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No place for gaming-addicted students in Chinese dorm life

2018-01-10 19:56     财经     来自:环球时报GlobalTimes

Illustration: Chen Xia/GT



A college in Shenyang that banned its entire student body from playing computer games made headlines for its controversial policy. Starting in January, the school said that students may no longer log on to gaming sites via its campus internet server between 11 pm and 6 am, Sunday through Thursday, to ensure that "they get enough rest and have enough energy for the next day's studies."

The new regulation was met with polarized feedback from Chinese netizens. While supporters said the policy will benefit those who don't play computer games from being interrupted by those who do, netizens against the decision claim that students should be left on their own to decide how to arrange their time wisely. Some even pointed out that this regulation may accidentally benefit net cafes near the campus.

For me personally, this regulation is necessary in guaranteeing the good health and studious atmosphere required at a Chinese university. However, more action should also be taken to address the root of the problem, which is young people's addiction to gaming. 

The policy seems acceptable to me personally, as it only forbids students from playing computer games at a time when any reasonable person should be asleep. There's even a Chinese term, "xiuxian," which means trying to be immortal, meant to tease those who stay up late.

Night owls are particularly common at Chinese universities, as youth who spent their childhood studying and preparing for the dreaded gaokao (national college entrance examination) are finally free to live life as they choose upon arriving at university.

A recent survey of Chinese college students across the nation shows that more students are postponing their sleep in order to play computer games or use electronic devices. Over 40 percent of the students surveyed do not go to bed until well after midnight.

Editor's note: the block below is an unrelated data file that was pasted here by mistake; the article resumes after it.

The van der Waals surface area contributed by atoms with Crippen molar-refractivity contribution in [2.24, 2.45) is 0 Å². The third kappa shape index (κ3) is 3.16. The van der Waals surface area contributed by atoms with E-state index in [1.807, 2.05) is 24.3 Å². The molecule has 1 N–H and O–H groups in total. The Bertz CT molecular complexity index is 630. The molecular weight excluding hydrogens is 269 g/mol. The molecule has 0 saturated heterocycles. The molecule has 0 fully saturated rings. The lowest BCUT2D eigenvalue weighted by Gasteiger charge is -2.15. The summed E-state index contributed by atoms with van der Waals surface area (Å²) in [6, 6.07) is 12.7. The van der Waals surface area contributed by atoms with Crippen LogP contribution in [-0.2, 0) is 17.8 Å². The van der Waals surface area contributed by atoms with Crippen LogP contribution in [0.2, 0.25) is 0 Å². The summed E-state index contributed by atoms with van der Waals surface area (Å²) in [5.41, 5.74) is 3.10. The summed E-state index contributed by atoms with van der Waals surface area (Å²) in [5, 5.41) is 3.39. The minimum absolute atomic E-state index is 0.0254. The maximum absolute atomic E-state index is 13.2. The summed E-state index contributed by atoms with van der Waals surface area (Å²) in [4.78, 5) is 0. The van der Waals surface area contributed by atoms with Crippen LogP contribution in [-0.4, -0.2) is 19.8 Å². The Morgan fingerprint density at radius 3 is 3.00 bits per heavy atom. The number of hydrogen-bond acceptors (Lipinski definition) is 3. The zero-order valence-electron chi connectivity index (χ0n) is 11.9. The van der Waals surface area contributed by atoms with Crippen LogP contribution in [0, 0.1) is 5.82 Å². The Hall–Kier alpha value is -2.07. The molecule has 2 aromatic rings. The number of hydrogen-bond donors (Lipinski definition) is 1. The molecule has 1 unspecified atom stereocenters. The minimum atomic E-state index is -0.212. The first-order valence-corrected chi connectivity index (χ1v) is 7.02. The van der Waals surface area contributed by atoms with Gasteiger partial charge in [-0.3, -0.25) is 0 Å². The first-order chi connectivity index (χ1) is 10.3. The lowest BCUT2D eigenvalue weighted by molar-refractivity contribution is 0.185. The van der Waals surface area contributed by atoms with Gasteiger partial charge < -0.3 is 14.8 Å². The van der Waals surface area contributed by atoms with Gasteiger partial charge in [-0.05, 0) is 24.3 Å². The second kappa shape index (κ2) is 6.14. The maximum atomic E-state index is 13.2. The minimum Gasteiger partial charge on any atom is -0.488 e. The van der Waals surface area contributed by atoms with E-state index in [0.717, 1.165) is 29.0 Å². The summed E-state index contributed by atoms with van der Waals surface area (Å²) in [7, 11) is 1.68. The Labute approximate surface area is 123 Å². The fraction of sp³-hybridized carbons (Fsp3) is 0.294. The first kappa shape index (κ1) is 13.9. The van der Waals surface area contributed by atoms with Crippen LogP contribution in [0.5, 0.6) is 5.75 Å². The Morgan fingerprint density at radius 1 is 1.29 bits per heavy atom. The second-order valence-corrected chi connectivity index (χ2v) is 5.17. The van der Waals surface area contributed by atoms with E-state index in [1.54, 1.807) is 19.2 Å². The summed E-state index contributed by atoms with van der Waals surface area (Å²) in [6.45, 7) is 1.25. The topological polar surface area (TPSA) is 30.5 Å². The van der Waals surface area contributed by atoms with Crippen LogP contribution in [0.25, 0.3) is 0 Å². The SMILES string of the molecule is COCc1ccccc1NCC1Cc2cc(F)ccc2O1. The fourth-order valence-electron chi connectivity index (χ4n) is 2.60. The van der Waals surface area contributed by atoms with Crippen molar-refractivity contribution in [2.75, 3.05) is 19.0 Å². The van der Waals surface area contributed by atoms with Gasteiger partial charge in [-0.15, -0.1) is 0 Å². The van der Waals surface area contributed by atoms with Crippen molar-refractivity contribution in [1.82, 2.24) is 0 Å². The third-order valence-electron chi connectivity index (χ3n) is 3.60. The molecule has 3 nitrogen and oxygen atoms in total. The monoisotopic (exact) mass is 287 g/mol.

Additionally, around 40 percent of those same students suffer from poor sleep quality and low energy during the day, which obviously has a huge negative impact on their mental state and study efficiency.

This can lead to more serious consequences and sometimes even fatal tragedies. Last November, a 20-year-old gamer was found dead in his bed after staying up all night for several months in a row just to play on live-streaming game sites. 

The regulation can also help maintain a harmonious dormitory living environment. In China, dorm rooms are often shared by four, six or even eight students. A national survey revealed that over 70 percent of Chinese students experience disagreements and disputes with their roommates due to differing sleep patterns and nighttime routines. 

If just one student in a six-person dormitory stays up late to play games, for example, the other students will suffer from lower sleep quality due to the noise and lights. I personally experienced this back when I was a university student, as my night-owl roommates often played their computer games until 2 am. I was utterly miserable!

Dormitories are supposed to provide a quiet space for students to rest after a long day of classes and studying. This ought to be a fundamental right of campus life and should supersede any recreational activities. Just as indoor smoking has been banned at Chinese college campuses, gaming likewise should be banned from dormitories.

However, regulations alone cannot solve this problem. Electronic games are an unhealthy addiction that stems directly from a person's own mental state. Just like how certain types of people easily become addicted to binge-watching TV programs, online shopping or watching live-streaming hostesses, computer gaming also preys on addictive personalities.

The lesson Chinese colleges need to pass on to their students is that self-control will help make them better citizens and, thus, help them make better decisions throughout life.

The opinions expressed in this article are the author's own and do not necessarily reflect the views of the Global Times.